Public relations professionals can learn a lesson in pitching stories from Major League Baseball pitchers.

There isn’t a professional baseball pitcher in the world who would succeed if he only threw curves, or fastballs, or sliders, or changeups. Batters would quickly realize it and be able to hit him.

After working decades in media relations and pitching hundreds of stories to reporters, I’ve learned a key to pitching success is not putting all your effort into pitching just one story.

What does that mean? Let me explain.

You’re busy. Reporters are super busy. If you’re able to get a reporter who’s willing and able to spend 10 minutes on the phone with you, make the most of this valuable opportunity.

When you call a reporter, make sure you have a number of stories to pitch, not just one. If the reporter doesn’t go for your first pitch, then pitch your other story ideas.

If the reporter doesn’t bite on any of your pitches, at least they’ll know you have a variety of sources available for future stories.

And here’s a bonus tip: don’t make the call all about you. When you’re done with your story pitches, ask the reporter which stories they’re currently working on. See if there’s any way your organization’s experts can add to the reporter’s story. That way you come across as a helpful resource instead of just a pitcher.

Want to learn more from my 50+ years of news and public relations experience? Contact me to schedule a news writing workshop for your team.

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As business communicators, we place a high value on transparency in an organization. Our immediate tendency is to bend over backwards to reveal as much information as possible to our employee audiences about any given topic.

But I’m here to tell you that there are at least four scenarios I can think of when it’s best not to send out a communication. They are:

1) When there is absolutely no benefit to your organization or recipients. Your employees don’t have time to read meaningless or useless communications. Over-communicating could lead to you getting a reputation as someone who wastes other people’s valuable time.

2) When the information is related to a personnel issue regarding a single employee. If your organization has to fire someone for criminal activity, poor performance or attendance, abuse of others, or any other reason, that is not something everyone needs to know. (Of course, if the employee is the CEO or other senior officer, and your company is publicly traded, that’s another story altogether.)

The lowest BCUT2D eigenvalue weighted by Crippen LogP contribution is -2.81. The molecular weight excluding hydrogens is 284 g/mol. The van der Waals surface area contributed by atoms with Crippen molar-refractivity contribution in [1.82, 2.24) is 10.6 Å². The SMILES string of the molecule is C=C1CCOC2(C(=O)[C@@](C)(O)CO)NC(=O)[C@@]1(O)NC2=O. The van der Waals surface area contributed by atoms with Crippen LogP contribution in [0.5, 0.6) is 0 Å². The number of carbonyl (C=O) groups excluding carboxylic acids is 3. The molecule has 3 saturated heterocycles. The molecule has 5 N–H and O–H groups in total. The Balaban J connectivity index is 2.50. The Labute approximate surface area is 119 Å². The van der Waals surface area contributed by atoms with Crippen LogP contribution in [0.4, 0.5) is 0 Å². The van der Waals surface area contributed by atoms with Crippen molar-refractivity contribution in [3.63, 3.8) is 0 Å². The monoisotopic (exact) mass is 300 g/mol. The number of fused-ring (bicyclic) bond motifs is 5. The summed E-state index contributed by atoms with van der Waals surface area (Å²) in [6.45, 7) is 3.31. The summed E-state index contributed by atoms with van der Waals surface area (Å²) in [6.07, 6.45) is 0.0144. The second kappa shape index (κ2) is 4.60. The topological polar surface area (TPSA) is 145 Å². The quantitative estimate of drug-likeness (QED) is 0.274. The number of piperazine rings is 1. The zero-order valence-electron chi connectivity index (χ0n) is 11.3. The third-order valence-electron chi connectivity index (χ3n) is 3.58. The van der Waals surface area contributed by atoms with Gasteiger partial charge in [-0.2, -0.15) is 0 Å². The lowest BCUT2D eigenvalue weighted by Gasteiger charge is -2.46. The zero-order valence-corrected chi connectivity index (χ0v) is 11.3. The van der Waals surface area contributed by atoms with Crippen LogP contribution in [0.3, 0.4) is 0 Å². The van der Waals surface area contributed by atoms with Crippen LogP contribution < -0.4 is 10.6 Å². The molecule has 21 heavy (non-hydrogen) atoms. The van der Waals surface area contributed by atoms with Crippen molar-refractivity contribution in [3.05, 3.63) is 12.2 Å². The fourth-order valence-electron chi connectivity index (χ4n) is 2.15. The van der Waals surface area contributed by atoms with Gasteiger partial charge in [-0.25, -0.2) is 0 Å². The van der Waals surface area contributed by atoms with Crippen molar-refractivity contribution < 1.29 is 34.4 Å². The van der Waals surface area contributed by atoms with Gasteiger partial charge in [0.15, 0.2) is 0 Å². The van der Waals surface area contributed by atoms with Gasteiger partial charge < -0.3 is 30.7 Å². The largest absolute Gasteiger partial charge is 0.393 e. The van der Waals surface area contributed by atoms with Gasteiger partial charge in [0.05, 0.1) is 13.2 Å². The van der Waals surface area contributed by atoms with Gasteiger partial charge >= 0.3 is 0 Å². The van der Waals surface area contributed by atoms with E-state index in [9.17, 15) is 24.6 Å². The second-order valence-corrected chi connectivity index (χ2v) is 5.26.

3) When the information is truly confidential. At publicly traded companies, it’s illegal in some instances (such as quarterly earnings or a merger) to communicate with your employees before you inform the public because of possible insider trading.

4) When you don’t have complete information to write an accurate or meaningful communication. Let’s say your supervisor has given you a deadline to complete a communication but your primary source is on vacation. You need to be brave and say, “This project is going to have to wait. My primary source is not currently available for an interview.” I bet your supervisor will agree to push back the deadline.

There is one exception to that last rule. During a crisis or a period of great change: you need to communicate often, even if/when you don’t have complete information.

We saw this during the COVID pandemic. Organizations were communicating new workplace rules practically daily to their workers in reaction to the shifting healthcare landscape.

During a crisis, disaster, or monumental change in the workplace, your employees will accept the fact the organization is still trying to figure things out. But workers — and the public — still want the most up-to-date information you have. As long as you explain you don’t yet have all the facts, it’s okay to communicate what you do know.

Knowing when not to communicate is among the many principles I teach in the writing workshops I present to clients. Want to learn how I can help your organization improve its communications? Feel free to contact me.

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